These troubled times lead to a great number of Northern clubs ceasing to play Rugby Union. The formation of The Northern Union in 1895, left only eight Rugby Union clubs represented at the Lancashire County meeting.
From Left to right: J.McNicoll, F.F.Stileman, A.Bell, F.Linell, J.S.Kearns, J.Toulmin, J Furness, J.O.Morris, S.H.Smith, J.B.Cardwell, K.V.Brierley, H.Parker, R.H.Furness, S.Threlfall(Captain), F.W.H.Stileman, H.W.Bonney
This picture was taken at the entrance to the Park Hotel, Preston, by the photographer Arthur Winter, in a storm of wind and rain. The date was Saturday the 2nd of March 1901 previous to playing Heaton Moor. This was the day of Mr H.T.Parke’s Presidential Dinner, in commemoration of the resusituation of the Preston Grasshoppers.
When in 1900 the club was reborn thanks to Roy H. Furness C.H. Plant and William F. Ascroft, (later Sir William, the long serving President) they were the only representatives of Rugby Union Football in the north of the county. Playing their home games alongside the River Ribble between the two Railway Bridges. The start of their final season at Ribbleside saw the first match action photograph in the local newspaper, versus Heaton Moor during early October. In 1909/10 they once again shared the cricket ground at West Cliff before moving to a ground just over the Old Tram Bridge. Changing accommodation was in the Bull Hotel (later the Bull & Royal Hotel) and the players then walked through Avenham Park and across the Tram Bridge to a pitch on the other side of the River Ribble. Hoppers gained strength, and once again were able to field two sides most weeks and drew players from a wide area as the Vale of Lune only came into being in 1901 with Blackburn and Fylde following after the First World War.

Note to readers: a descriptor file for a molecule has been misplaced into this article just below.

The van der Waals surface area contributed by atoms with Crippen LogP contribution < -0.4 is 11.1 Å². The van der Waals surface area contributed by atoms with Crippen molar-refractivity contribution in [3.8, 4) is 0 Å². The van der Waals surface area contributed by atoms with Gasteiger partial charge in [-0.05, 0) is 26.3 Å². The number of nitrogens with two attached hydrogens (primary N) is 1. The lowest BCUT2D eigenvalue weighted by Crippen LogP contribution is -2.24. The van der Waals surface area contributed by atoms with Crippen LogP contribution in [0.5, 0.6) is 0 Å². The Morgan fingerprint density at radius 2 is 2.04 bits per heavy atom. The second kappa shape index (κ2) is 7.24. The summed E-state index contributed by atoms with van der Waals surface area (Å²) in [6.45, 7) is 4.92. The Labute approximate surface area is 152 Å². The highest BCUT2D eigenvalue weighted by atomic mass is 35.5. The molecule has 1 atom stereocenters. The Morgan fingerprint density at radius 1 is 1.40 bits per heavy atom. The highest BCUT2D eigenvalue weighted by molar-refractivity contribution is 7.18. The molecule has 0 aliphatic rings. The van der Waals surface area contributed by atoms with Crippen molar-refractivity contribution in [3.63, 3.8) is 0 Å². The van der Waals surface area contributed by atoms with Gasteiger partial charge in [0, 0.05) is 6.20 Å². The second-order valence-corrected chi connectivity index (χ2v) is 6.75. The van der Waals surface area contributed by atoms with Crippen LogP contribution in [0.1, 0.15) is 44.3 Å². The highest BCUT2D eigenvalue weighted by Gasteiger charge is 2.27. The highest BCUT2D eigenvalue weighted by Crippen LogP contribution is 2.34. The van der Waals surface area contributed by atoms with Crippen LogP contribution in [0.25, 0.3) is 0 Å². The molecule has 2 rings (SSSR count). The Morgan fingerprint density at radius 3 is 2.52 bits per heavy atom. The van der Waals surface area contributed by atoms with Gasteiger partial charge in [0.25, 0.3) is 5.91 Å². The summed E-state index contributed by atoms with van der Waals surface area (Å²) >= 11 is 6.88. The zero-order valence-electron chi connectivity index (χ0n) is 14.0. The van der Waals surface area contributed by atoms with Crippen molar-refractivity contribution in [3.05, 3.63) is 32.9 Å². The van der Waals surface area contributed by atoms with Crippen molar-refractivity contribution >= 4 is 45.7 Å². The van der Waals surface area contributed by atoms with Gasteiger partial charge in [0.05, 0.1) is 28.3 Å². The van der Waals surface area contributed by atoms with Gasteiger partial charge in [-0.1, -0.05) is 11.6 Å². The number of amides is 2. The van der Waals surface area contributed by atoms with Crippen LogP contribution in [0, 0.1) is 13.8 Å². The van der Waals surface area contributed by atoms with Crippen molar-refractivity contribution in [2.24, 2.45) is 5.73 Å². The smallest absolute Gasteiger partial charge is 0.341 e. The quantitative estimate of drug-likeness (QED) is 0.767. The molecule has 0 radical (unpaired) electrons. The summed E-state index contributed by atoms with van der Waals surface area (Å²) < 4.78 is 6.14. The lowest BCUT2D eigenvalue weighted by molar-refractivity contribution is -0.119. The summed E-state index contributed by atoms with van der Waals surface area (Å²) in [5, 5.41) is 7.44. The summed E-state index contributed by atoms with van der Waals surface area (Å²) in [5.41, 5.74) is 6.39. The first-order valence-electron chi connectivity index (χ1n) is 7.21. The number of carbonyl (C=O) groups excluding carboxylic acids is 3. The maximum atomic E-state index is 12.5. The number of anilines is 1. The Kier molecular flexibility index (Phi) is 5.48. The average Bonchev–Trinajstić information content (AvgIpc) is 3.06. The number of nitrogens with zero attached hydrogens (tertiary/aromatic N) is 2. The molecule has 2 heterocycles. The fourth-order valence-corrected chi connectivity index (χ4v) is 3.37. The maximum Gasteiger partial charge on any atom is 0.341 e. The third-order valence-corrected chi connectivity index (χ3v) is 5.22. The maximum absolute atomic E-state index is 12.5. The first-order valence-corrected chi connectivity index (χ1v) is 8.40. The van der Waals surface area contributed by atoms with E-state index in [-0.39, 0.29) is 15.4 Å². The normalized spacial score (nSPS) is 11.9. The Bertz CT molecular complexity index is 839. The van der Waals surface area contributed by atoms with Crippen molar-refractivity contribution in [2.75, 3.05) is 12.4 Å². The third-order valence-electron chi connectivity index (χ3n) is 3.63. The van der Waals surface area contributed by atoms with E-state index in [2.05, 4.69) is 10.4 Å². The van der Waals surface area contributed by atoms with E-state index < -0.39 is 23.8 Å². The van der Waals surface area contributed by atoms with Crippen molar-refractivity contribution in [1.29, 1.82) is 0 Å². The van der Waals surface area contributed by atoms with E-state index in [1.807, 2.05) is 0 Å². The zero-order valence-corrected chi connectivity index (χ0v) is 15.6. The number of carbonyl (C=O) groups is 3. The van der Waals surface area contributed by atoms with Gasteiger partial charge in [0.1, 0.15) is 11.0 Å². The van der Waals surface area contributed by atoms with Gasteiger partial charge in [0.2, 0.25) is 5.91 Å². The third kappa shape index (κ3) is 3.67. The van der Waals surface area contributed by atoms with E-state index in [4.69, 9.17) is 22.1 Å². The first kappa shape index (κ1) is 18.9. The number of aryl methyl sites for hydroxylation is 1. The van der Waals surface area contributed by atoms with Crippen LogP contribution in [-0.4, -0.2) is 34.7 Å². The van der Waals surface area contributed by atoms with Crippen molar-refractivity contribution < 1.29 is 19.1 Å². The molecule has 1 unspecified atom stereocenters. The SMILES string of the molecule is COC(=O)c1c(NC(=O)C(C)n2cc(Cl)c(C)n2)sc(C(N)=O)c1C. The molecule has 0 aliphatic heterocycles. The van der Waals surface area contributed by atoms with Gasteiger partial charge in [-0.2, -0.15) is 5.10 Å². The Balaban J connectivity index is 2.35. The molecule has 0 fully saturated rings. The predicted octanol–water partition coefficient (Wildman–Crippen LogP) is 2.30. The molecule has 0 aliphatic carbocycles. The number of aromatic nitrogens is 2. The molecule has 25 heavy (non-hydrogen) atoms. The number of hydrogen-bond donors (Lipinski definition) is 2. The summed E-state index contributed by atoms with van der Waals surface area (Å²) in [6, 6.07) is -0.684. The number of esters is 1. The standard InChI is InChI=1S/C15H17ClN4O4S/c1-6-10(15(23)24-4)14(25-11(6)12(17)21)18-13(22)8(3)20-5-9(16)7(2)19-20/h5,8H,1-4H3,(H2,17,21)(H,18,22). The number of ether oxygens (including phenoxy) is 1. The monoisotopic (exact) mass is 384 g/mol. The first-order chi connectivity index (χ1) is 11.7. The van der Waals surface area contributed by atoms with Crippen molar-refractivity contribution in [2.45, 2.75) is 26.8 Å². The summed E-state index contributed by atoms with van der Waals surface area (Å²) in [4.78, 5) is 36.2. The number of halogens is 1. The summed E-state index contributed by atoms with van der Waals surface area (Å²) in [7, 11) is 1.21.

It is worth mentioning at this stage that members of Preston Grasshoppers had a great deal to do with the formation of the Fylde, Furness, Blackburn and Vale of Lune clubs. The playing record was excellent with a steady stream of players winning county honours and John Arthur Scholfield, who captained Cambridge, winning an England ‘cap’ in 1911 scoring a try in Swansea versus Wales. Also in that era Harold Parker played for Lancashire versus the original Springboks at Fallowfield, Manchester in 1906. Another ‘Hopper’ playing against an International XV was E.A. Bryning who represented Lancashire against The Wallabies during 1908. Season 1910/1 saw Preston chosen as the venue, for its first county fixture, versus Cumberland. With many players joining the armed services, all activity ceased during the First World War.